The Japanese dive bombers still fall from the skies over Pearl Harbor each time visitors to the USS Arizona Memorial see the film that shows the surprise attack of Sunday, Dec. 7, 1941.

Veterans who can remember the attack first-hand visit the memorial and tell stories or volunteer their time there as tour guides to relate the events that have been encased in history for almost 50 years.And not all of the veterans telling stories at the memorial are Americans. Older Japanese visitors to Pearl Harbor talk of Adm. Isoroku Yamamoto's war plans and strategies in much the same way coaches in a post-game interview talk about a football game, said Harvey Gray Jr., executive director of the Pacific Fleet Submarine Memorial Association that operates the visitors center for the American submarine USS Bowfin, which is beached near the Arizona's visitors center.

The Japanese veterans' comments are pragmatic and academic for the most part - not boastful because of the Japanese's success in the attack or remorseful because of the casualties or final outcome of the war between Japan and the United States, Gray said.

It is not unusual for the number of Japanese visitors to outnumber others at the memorial at a given time - all of Hawaii is popular with vacationers from Japan. But the language and cultural barriers leave the memorial's superintendent, Donald Magee, wondering what the Japanese visitors think when they visit.

Are the feelings the same as an American would have while visiting Hiroshima? And what about the scores of high school groups from Japan who may have a very limited understanding of the attack?

"I've met a couple of Japanese veterans who were here (during the attack)," he said. "They talk about it much as though they weren't personally involved. They're very respectful. They're very quiet. But the same thing keeps coming to my mind: `What are they thinking while they're here?' "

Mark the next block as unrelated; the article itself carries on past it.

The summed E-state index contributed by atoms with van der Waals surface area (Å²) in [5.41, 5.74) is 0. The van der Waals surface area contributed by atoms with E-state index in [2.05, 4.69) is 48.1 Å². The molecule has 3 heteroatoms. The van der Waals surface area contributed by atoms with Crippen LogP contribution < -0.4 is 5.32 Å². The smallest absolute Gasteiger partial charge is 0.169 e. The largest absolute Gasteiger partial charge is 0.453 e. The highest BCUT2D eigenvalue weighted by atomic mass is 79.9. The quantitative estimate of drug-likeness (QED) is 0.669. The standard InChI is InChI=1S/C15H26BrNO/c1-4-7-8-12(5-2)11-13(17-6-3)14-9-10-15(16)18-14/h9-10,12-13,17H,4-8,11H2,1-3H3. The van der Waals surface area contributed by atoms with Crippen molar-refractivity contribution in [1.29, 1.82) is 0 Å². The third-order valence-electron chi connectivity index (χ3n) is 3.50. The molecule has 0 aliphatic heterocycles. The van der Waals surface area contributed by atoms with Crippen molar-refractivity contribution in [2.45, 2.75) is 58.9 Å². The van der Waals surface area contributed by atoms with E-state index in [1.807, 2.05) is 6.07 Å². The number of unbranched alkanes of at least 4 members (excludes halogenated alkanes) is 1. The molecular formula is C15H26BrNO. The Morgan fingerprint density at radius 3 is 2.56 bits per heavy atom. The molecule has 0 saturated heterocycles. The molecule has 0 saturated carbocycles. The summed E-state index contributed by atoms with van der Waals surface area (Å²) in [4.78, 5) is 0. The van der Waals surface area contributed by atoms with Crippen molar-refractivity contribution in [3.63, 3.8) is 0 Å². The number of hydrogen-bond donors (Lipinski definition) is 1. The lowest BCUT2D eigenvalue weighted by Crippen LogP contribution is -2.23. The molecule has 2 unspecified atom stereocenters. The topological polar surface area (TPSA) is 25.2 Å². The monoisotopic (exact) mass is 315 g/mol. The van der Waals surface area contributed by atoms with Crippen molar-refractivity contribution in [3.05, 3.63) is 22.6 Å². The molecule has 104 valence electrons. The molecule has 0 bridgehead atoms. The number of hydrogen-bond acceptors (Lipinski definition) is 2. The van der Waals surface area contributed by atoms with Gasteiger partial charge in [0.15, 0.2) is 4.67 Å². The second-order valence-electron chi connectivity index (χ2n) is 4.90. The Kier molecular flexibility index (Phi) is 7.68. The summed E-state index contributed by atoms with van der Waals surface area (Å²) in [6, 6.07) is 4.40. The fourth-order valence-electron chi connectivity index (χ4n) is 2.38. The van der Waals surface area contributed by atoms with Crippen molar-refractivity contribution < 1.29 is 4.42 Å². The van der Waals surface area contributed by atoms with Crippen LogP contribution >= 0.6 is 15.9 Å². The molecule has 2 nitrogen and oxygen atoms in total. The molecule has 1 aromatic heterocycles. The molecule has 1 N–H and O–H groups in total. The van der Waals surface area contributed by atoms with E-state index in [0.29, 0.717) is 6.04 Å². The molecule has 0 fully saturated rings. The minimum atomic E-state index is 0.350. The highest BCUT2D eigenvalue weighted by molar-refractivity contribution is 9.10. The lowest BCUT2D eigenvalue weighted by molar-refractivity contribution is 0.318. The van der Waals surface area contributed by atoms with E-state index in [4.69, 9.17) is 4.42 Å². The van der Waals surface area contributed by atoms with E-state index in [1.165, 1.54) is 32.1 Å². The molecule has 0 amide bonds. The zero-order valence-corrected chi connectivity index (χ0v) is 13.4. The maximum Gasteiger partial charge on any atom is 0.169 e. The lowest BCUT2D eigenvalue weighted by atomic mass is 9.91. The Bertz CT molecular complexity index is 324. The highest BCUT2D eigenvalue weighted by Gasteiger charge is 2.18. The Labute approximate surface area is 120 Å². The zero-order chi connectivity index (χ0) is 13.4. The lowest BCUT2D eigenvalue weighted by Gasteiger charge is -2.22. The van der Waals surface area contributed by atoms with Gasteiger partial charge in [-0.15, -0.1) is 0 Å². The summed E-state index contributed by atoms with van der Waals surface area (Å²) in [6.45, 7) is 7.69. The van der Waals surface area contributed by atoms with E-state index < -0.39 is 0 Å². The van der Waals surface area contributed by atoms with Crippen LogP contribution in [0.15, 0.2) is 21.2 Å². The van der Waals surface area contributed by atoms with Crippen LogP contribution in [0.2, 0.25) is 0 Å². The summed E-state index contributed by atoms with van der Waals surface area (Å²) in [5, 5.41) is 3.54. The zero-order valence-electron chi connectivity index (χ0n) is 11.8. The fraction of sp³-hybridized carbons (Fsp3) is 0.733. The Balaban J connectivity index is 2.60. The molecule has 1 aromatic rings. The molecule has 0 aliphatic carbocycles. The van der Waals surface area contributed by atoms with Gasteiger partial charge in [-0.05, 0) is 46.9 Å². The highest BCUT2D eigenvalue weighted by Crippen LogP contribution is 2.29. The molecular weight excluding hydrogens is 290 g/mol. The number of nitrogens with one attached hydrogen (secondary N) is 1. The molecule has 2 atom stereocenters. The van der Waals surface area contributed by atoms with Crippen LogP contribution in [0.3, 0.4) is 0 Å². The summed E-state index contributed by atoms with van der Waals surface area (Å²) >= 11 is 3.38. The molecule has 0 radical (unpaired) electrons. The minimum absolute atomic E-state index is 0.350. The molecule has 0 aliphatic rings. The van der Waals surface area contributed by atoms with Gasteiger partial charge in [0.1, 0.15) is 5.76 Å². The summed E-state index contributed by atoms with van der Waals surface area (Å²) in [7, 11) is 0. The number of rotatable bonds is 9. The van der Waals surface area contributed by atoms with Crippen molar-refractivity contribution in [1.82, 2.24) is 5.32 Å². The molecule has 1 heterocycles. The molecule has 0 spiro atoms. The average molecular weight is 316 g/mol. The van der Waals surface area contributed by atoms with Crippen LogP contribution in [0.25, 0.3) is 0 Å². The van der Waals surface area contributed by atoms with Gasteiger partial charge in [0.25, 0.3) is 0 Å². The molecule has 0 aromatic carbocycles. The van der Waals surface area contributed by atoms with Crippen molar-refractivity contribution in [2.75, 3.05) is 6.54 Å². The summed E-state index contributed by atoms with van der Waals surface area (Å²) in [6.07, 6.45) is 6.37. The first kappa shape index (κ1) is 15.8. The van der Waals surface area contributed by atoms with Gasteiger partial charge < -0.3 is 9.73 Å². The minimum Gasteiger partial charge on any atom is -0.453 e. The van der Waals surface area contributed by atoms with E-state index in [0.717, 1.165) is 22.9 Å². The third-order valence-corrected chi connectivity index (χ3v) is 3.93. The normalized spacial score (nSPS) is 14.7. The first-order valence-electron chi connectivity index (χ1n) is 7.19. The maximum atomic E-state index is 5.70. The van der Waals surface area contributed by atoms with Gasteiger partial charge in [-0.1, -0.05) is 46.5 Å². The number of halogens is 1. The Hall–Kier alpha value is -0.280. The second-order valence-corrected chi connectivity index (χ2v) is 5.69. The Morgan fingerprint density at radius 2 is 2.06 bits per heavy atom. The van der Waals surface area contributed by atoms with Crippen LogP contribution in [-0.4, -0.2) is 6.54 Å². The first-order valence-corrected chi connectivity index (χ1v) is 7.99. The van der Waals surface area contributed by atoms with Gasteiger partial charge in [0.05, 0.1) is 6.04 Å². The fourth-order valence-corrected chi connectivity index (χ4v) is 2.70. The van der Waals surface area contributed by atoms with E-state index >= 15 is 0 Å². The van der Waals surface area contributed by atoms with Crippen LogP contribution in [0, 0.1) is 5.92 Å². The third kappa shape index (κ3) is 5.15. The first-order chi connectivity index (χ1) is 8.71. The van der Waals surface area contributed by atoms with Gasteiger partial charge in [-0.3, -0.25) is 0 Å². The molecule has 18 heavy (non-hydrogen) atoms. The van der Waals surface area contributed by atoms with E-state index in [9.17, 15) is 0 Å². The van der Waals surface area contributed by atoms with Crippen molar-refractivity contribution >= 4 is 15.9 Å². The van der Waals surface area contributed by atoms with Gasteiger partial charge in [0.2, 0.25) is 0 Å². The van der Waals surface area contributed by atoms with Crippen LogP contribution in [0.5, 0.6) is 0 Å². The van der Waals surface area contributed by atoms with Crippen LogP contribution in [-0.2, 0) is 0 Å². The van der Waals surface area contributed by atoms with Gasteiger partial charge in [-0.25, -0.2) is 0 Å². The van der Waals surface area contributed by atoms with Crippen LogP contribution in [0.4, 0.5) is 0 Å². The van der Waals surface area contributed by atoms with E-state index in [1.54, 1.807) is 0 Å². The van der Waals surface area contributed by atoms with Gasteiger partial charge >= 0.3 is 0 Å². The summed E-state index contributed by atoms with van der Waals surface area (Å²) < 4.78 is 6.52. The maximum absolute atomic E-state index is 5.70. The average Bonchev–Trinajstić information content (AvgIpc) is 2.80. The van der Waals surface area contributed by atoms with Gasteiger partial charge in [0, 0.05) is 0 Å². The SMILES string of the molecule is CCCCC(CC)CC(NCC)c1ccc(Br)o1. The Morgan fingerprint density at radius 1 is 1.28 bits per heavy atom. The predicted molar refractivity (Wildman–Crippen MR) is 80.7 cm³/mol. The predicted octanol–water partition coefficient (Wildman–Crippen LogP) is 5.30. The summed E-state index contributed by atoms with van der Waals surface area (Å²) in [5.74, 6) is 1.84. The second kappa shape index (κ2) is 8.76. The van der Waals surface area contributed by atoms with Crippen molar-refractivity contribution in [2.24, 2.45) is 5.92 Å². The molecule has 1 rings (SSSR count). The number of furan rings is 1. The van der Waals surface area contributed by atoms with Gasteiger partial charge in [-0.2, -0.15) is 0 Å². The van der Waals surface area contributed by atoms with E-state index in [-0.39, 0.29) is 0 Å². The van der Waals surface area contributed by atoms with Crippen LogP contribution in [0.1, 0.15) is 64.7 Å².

Perhaps opportunities to collect new historical information are missed because the memorial's presentations are in English only. And it is no secret that the recording of war history changes depending on whether it is being written by the winner or the loser.

Magee said many of the Japanese guides have little background about Pearl Harbor and most likely synopsize information on the displays around the memorial and translate it for their tour members.

"Their guides don't know what happened. The Japanese see a sunken ship and they see a sunken ship. They don't know there are people entombed in there.

"There's nothing in any other language, even in Japanese, here at the visitors center. Many people come from Japan and don't really know about Pearl Harbor. It's not taught in their schools, and it's really played down," Magee said.

Yet even the smallest efforts to make the visitors center multilingual have been met with resistance. "We've gotten letters from people complaining about Oriental characters on restroom signs. They said they didn't like that. But we'd like to have signs in Japanese," Magee said.

He'd also like to see the film about the attack that is shown to visitors have narration in other languages.

"We talk about Hiroshima and Nagasaki and feel a little guilty. But it's hard for (the Japanese) to understand what happened here," he said. "They need to know more than anybody else what happened here."